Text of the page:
In 2013, the Centers for Medicare and Medicaid Services introduced transitional care management (TCM) codes, a set of services designed to, as the name suggests, improve the care transition following a hospitalization. Since the program’s start, more than 5 million TCM claims have been filed, representing total reimbursement in 2018 of $243 million, according to a recently published JAMA article. These services are limited to patients requiring “moderate or high-complexity medical decision-making” following discharge and are usually billed by primary care providers in an office setting, but specialty practices, nurse practitioners and physician assistants are not excluded.
While they can’t bill for TCM, acute care providers also have a vested interest in better transitions between care settings, says Faith Jones, director of care coordination and lean consulting for HealthTechS3. Not only can they positively impact HCAHPS scores, a 2018 study showed TCM is associated with lower costs of care, mortality and readmission rates. That’s because when TCM services are provided, patients are generally better equipped to manage their care at home, and primary care or specialty providers have a more complete picture of the care the patient received in the hospital. These factors are directly addressed in the Hospital Consumer Assessment of Healthcare Providers and Systems (HCAHPS) survey patients fill out after 48 hours to six weeks after being discharged from a hospital.
This survey asks discharged patients a variety of questions about their recent hospital stay, including communication about medicines and discharge information.
But, while the TCM program is more than seven years old, CMS remains disappointed in its utilization. Earlier this year, the agency increased payment and removed billing restrictions for TCM services. For patients requiring moderately complex decision making (CPT code 99495), TCM payments increased from $166.50 to $175.76; for higher-complexity cases (CPT code 99596), the reimbursement rate increased from $234.97 to $237.11.
Starting this year, providers can bill TCM services with 14 HCPCS codes that were previously restricted from being billed with TCM, such as Chronic Care Management, end-state renal disease treatment and prolonged services without direct patient contact. Additionally, the agency established a facility and non-facility payment for TCM.
Despite these added benefits, many providers remain lukewarm about the value of HCAHPS, Jones says: “It’s not just about finances. It’s also a signal to how well people were cared for in the hospital and how well prepared they were to take care of themselves when they got home.”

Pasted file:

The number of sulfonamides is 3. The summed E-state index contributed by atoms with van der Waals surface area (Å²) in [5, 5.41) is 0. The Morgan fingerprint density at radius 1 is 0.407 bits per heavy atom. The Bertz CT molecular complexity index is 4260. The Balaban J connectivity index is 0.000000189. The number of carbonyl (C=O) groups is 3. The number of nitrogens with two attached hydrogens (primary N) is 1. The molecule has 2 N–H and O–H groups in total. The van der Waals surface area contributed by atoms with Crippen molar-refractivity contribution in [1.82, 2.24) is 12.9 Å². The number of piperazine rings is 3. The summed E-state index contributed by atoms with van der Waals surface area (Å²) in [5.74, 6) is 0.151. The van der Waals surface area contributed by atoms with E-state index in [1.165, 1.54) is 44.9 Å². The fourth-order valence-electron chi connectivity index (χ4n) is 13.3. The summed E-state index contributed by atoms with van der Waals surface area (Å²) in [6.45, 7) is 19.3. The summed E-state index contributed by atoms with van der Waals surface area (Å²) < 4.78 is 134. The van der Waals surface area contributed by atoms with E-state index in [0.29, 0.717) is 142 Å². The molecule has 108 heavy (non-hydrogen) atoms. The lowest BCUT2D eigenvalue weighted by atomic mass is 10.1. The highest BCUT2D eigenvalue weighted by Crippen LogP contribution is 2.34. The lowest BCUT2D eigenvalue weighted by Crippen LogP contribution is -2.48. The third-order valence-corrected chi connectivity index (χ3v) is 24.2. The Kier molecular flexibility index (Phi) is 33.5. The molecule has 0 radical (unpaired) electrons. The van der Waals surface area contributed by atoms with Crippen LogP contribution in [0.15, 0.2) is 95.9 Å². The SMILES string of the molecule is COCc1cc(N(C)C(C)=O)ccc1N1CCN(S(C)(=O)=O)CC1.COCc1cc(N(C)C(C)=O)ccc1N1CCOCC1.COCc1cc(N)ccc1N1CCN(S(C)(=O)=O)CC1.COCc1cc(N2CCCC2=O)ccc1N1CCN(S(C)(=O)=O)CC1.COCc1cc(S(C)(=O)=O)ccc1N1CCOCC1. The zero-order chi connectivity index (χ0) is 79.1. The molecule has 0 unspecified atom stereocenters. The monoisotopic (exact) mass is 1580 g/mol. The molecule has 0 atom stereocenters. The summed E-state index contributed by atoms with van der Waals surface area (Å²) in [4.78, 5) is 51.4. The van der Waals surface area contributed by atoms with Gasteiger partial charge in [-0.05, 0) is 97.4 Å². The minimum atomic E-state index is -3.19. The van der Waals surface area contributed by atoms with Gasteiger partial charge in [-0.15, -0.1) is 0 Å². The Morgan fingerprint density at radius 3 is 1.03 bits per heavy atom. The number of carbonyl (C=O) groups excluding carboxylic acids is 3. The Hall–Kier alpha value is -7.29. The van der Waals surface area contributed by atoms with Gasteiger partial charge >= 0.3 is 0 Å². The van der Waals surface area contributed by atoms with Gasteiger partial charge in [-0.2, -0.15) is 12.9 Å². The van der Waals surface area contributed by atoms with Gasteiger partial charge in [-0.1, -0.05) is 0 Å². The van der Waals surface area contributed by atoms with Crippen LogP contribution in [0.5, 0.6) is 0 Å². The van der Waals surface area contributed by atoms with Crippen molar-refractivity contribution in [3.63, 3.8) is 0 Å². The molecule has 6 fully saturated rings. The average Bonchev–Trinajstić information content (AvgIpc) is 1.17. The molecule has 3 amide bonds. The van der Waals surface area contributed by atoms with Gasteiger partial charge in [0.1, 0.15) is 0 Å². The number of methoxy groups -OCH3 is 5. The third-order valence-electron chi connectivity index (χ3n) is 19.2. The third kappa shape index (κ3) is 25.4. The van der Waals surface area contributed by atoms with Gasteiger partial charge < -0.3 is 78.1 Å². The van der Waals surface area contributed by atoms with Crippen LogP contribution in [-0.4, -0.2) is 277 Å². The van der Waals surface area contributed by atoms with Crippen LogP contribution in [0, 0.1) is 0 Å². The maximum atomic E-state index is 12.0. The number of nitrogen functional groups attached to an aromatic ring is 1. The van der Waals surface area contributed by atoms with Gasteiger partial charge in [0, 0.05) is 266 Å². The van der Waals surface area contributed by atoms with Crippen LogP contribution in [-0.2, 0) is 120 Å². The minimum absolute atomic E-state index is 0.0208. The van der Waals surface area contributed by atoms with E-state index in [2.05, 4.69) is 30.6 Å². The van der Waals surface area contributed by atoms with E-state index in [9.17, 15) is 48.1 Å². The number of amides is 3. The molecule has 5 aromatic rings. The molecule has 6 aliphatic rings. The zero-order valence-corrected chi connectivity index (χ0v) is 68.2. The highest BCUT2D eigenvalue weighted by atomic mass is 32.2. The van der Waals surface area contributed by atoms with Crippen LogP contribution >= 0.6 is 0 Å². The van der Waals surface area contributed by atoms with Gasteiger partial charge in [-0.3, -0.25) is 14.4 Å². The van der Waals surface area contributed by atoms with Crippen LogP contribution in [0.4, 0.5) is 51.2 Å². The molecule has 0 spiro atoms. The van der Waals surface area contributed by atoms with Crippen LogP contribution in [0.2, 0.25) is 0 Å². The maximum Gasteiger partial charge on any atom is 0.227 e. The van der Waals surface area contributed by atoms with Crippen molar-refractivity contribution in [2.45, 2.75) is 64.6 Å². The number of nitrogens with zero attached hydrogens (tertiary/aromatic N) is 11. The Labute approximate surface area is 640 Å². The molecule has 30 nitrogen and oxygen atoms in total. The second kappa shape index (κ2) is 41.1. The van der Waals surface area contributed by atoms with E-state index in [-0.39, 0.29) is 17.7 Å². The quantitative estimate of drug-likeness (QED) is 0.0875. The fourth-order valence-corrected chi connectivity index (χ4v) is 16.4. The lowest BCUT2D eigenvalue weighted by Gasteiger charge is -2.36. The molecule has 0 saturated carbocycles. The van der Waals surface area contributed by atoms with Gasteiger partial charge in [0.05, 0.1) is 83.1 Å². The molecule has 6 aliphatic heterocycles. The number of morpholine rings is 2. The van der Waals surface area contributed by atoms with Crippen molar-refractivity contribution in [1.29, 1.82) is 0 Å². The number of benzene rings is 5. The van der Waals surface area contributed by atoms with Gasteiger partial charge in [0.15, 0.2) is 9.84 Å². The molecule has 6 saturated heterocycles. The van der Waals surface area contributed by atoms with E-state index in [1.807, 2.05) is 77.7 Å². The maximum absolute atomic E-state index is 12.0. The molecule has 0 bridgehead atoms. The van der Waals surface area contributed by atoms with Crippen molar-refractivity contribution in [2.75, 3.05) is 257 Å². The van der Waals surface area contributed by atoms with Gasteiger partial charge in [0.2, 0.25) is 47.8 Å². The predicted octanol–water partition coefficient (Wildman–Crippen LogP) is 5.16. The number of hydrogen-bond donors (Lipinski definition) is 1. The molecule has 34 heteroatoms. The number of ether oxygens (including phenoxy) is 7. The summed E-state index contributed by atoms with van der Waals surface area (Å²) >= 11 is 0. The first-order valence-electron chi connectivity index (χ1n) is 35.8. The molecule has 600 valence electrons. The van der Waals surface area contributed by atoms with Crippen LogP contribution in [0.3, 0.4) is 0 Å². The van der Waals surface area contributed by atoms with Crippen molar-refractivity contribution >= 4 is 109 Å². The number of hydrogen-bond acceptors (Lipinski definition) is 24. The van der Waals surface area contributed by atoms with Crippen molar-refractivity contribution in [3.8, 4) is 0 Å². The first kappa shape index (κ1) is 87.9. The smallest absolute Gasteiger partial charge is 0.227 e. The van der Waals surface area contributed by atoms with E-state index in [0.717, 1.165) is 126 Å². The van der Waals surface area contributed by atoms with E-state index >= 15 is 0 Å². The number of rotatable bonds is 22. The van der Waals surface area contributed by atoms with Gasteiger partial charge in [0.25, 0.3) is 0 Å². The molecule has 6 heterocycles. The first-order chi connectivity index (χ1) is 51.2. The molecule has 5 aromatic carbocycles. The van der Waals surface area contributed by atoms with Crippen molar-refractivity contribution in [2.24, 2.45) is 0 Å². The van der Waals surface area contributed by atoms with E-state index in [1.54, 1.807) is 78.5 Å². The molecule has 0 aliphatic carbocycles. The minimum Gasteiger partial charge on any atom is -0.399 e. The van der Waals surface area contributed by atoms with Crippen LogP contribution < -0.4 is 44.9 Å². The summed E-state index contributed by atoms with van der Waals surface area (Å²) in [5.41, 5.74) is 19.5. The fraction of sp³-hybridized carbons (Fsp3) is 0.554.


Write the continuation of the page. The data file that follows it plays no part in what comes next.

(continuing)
Take medication misadventures, the umbrella term for adverse drug events, drug reactions and medication errors, which account for about 700,000 emergency department visits a year.
“In transitional care management, we’re making sure the next provider and the patient really understand everything about the medications they’re taking and how they took them in the hospital,” she says. “That’s not just to score well on the HCAHPS survey. It’s about truly impacting people’s lives by keeping them safe.”
One of the barriers to leveraging TCM and HCAHPS is a mindset problem. “When you are sending a patient home, you are still sending them to another provider,” she says. “We talk about the patient being sent home, but that’s not the care setting. They’re physically at home, but who’s responsible for that next level of care? The care does not end when you send them home. There’s always a continuity of care. Considering primary care as an actual care setting that you hand off to is a total mind shift that we have to make. We have to build that bridge.”
Facilitating TCM in an acute care setting starts with ensuring a warm handoff with each discharge. “We do really well with handoffs within a hospital, like between surgery and med/surg, or the ED and a floor,” Jones says. “Hospitals have to make sure they bring the next care setting into that handoff system. TCM gives us that, because faxing a summary report to an office is not enough.”
At a minimum, a warm handoff is direct communication between hospital nursing and a care coordinator in the next care setting (primary or specialty care), including a complete picture of medication and tests (plus results) that were performed in the hospital.
On June 25, Jones will host the webinar, Connecting the Dots Between Transitional Care Management and HCAHPS, to explore in more detail the components of a successful TCM program, including considerations for both acute care and primary care providers. Sign up today.